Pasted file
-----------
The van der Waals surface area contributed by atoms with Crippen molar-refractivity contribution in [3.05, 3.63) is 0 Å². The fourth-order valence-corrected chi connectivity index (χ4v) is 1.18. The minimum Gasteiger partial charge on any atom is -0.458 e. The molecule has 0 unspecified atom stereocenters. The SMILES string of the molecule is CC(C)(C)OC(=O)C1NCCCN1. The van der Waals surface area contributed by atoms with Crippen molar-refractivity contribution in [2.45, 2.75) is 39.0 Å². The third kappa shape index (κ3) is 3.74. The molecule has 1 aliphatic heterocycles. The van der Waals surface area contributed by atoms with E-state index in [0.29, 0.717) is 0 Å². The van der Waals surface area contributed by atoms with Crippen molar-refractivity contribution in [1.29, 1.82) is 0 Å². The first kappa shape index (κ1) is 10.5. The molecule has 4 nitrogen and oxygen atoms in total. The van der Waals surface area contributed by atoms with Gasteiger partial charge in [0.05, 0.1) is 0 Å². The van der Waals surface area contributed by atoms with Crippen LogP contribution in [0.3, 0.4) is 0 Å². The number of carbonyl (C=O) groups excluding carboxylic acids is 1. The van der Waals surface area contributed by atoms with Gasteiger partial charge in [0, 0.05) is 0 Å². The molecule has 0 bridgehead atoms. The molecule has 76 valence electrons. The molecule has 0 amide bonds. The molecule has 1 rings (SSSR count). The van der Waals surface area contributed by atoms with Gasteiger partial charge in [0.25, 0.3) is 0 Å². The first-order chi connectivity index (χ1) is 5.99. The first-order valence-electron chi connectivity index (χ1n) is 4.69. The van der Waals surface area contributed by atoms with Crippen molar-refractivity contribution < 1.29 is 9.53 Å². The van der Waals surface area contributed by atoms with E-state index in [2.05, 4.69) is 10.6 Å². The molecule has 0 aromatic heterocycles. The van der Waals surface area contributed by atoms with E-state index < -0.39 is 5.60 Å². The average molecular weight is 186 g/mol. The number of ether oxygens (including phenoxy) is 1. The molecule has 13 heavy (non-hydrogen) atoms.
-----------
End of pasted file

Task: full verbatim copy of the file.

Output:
The van der Waals surface area contributed by atoms with Crippen molar-refractivity contribution in [3.05, 3.63) is 0 Å². The fourth-order valence-corrected chi connectivity index (χ4v) is 1.18. The minimum Gasteiger partial charge on any atom is -0.458 e. The molecule has 0 unspecified atom stereocenters. The SMILES string of the molecule is CC(C)(C)OC(=O)C1NCCCN1. The van der Waals surface area contributed by atoms with Crippen molar-refractivity contribution in [2.45, 2.75) is 39.0 Å². The third kappa shape index (κ3) is 3.74. The molecule has 1 aliphatic heterocycles. The van der Waals surface area contributed by atoms with E-state index in [0.29, 0.717) is 0 Å². The van der Waals surface area contributed by atoms with Crippen molar-refractivity contribution in [1.29, 1.82) is 0 Å². The first kappa shape index (κ1) is 10.5. The molecule has 4 nitrogen and oxygen atoms in total. The van der Waals surface area contributed by atoms with Gasteiger partial charge in [0.05, 0.1) is 0 Å². The van der Waals surface area contributed by atoms with Crippen LogP contribution in [0.3, 0.4) is 0 Å². The number of carbonyl (C=O) groups excluding carboxylic acids is 1. The van der Waals surface area contributed by atoms with Gasteiger partial charge in [0, 0.05) is 0 Å². The molecule has 0 bridgehead atoms. The molecule has 76 valence electrons. The molecule has 0 amide bonds. The molecule has 1 rings (SSSR count). The van der Waals surface area contributed by atoms with Gasteiger partial charge in [0.25, 0.3) is 0 Å². The first-order chi connectivity index (χ1) is 5.99. The first-order valence-electron chi connectivity index (χ1n) is 4.69. The van der Waals surface area contributed by atoms with Crippen molar-refractivity contribution < 1.29 is 9.53 Å². The van der Waals surface area contributed by atoms with E-state index in [2.05, 4.69) is 10.6 Å². The molecule has 0 aromatic heterocycles. The van der Waals surface area contributed by atoms with E-state index < -0.39 is 5.60 Å². The average molecular weight is 186 g/mol. The number of ether oxygens (including phenoxy) is 1. The molecule has 13 heavy (non-hydrogen) atoms.